helping my friend with breast ca

  1. I recently found out that a nurse I work with has breast ca with mets to the nodes. She's an immensely private person (she's our ADON); had a partial mastectomy and will be having radiation and chemo. A couple of us want to do some cooking, cleaning, whatever she may need. My question being what foods would she be more receptive to while she's going through chemo. I don't want to make her even sicker to her stomach. Also, any suggestions on what we could do for her while she goes through this. I'm writing under this specialty knowing that hospice nurses are also very holistic...please advise.
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  2. 4 Comments

  3. by   505rn
    First off, I would like to say that with staff and friends like you, your ADON is very lucky as support/caring, assistance and prayers can do A LOT for an ill person!!! Good for you!!!

    Depending upon the type of person your ADON is, some inspirational books, pictures or a calendar might help (I bet they have a Chicken Soup for the Soul book that would be appropriate-you can check their website), telling her in a card or note that she can refer to during the tough times that you all care and, if appropriate for her, are praying for her is nice. Cleaning while she is gone (so as to not embarass her or make her feel weak, lazy or helpless) with not very fragrant cleaner is nice. As are fresh, soft sheets, blanket, robe or "lounging pj's" (so she feels comfortable without feeling like an invalid)...Music can be comforting and uplifting as can flowers. But never forget about humor- that goes a long way too, if you find jokes that she will enjoy, even some about chemo or cancer so she can laugh at it rather than be afraid of it might be helpful- depending upon her personality. Pretty scarves or hats (or funny ones) if she looses her hair. As for food, small amounts of basic things that are not real fragrant and crackers!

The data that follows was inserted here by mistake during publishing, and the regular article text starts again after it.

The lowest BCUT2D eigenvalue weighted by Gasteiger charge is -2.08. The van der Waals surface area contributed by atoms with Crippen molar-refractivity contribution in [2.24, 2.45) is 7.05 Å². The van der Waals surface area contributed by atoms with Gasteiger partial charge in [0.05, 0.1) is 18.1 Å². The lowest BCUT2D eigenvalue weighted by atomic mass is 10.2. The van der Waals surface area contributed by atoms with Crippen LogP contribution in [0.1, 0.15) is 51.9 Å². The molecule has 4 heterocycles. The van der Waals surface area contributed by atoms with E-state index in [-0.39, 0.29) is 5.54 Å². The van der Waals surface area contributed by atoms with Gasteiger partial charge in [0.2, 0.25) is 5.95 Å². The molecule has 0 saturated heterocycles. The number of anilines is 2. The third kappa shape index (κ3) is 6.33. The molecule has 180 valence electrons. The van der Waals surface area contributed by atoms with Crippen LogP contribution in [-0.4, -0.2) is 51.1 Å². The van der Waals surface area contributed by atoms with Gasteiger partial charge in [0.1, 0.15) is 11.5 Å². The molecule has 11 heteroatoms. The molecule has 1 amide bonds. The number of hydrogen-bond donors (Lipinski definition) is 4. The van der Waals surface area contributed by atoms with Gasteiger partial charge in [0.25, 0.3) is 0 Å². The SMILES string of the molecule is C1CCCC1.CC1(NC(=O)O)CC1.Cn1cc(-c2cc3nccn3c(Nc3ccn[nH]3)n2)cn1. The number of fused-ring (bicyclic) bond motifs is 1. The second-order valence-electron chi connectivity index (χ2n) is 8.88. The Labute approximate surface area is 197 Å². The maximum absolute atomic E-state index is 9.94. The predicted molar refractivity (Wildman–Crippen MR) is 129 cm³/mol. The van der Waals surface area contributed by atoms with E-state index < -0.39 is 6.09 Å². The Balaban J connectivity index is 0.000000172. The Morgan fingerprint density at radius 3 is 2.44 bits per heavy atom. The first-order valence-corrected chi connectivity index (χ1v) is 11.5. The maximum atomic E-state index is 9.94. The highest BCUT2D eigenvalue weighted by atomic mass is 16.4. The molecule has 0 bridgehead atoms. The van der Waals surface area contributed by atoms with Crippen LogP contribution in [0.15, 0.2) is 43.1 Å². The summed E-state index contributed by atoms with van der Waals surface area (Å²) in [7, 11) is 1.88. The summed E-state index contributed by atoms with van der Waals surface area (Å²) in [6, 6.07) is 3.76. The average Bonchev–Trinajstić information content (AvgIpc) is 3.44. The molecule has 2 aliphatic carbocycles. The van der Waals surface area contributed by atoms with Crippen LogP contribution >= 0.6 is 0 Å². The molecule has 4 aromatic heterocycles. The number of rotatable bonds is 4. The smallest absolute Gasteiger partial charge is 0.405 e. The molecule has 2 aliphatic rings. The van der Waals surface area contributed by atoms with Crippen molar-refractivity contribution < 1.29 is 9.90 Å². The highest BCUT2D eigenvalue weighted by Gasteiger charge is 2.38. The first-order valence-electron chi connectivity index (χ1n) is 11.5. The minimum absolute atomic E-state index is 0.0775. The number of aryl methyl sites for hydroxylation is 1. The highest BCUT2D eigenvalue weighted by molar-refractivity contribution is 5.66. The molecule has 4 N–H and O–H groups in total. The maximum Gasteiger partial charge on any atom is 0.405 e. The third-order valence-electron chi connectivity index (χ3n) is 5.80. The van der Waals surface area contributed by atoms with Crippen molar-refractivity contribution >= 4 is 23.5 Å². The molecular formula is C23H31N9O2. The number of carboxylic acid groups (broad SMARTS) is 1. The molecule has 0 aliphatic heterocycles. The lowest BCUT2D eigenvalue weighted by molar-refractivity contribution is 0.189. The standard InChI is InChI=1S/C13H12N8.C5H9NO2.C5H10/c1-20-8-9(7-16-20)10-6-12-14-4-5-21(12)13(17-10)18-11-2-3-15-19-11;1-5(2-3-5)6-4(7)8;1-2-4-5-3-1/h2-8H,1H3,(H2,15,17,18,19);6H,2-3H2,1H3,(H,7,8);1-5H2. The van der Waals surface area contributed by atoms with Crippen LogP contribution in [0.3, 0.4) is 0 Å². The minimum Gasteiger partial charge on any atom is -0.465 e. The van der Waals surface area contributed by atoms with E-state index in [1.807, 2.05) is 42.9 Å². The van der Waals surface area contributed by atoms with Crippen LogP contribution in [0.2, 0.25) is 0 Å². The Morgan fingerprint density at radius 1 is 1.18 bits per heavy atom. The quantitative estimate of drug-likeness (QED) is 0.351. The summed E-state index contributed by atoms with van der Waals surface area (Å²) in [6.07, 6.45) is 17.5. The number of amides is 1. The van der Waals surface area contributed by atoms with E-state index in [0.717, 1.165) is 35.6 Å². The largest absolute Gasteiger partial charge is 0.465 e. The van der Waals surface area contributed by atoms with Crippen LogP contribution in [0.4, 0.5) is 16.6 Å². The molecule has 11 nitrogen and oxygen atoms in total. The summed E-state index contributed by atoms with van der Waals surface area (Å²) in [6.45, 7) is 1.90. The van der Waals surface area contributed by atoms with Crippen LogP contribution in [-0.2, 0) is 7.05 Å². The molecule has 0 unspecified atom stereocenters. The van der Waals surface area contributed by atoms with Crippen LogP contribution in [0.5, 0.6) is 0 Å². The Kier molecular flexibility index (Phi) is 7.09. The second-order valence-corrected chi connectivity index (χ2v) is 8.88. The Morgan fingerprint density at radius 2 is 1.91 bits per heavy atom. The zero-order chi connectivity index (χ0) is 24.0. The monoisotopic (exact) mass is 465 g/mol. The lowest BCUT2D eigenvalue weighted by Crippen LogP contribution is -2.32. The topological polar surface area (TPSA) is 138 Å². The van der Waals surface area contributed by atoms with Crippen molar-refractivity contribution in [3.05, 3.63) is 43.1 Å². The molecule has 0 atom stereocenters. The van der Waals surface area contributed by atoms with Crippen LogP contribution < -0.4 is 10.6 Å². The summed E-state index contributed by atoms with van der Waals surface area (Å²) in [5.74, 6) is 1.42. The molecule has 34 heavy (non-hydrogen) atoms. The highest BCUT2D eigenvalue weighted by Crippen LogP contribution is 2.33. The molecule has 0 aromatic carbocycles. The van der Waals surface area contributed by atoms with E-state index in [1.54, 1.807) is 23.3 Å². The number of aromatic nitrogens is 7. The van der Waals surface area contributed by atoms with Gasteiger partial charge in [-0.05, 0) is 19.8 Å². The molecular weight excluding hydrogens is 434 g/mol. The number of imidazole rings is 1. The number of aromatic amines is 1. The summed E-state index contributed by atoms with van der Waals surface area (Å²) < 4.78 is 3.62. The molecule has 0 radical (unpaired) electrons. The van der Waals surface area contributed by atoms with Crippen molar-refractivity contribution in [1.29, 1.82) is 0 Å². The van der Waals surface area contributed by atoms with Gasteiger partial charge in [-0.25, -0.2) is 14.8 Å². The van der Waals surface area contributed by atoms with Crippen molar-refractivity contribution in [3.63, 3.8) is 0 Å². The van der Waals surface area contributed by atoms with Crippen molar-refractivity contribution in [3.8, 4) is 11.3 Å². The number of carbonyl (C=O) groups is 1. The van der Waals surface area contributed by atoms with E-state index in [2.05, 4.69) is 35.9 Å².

I don't know if any of these things will help but I hope so...

    My only other suggestion (and I hope that I am not upsetting you too much, but one never knows what might happen and it is not nice to have regrets after someone you care about is already gone...) is that IF she finds out she cannot beat the cancer-be open and talk about it with her (if she wants), help her say good byes, make a dream come true etc. There are some really good books out there about helping someone who is going thru this stage/process of life ( as death is a part of life) and it is an honor to be able to help someone you care about to make that a relatively peaceful process.
  4. by   Nora
    With friends like you who care she is in for an easier ride than if she was going it alone. Remember, this is her journey and let her lead you through it with as much independence as she can. Give her choices frequently with foods...appetite and appeals in foods can change as frequently as the weather. What is a favorite one day will bring upon nausea the next. The body responds terribly at times to chemo and radiation and the appetitite is the first to suffer. If it is a big bowl of ice cream with hot fudge and a cherry she wants for dinner, that is what she gets. Dietary restrictions should be thrown away. More important than food, prepare her for her journey with love, acceptance and your always available presence when she hits a low and needs to talk (or at times to vent). She will be angry at you, angry at how bright the lights, how lousy the food you cooked her is....but what she is really angry about is that she cannot control what is going on inside her, so she tries darn hard to control what is going on around her. Good luck.
  5. by   Doc
    Earle, this is too broad a topic to cover in a post, so I will just give you a few food pointers and other things.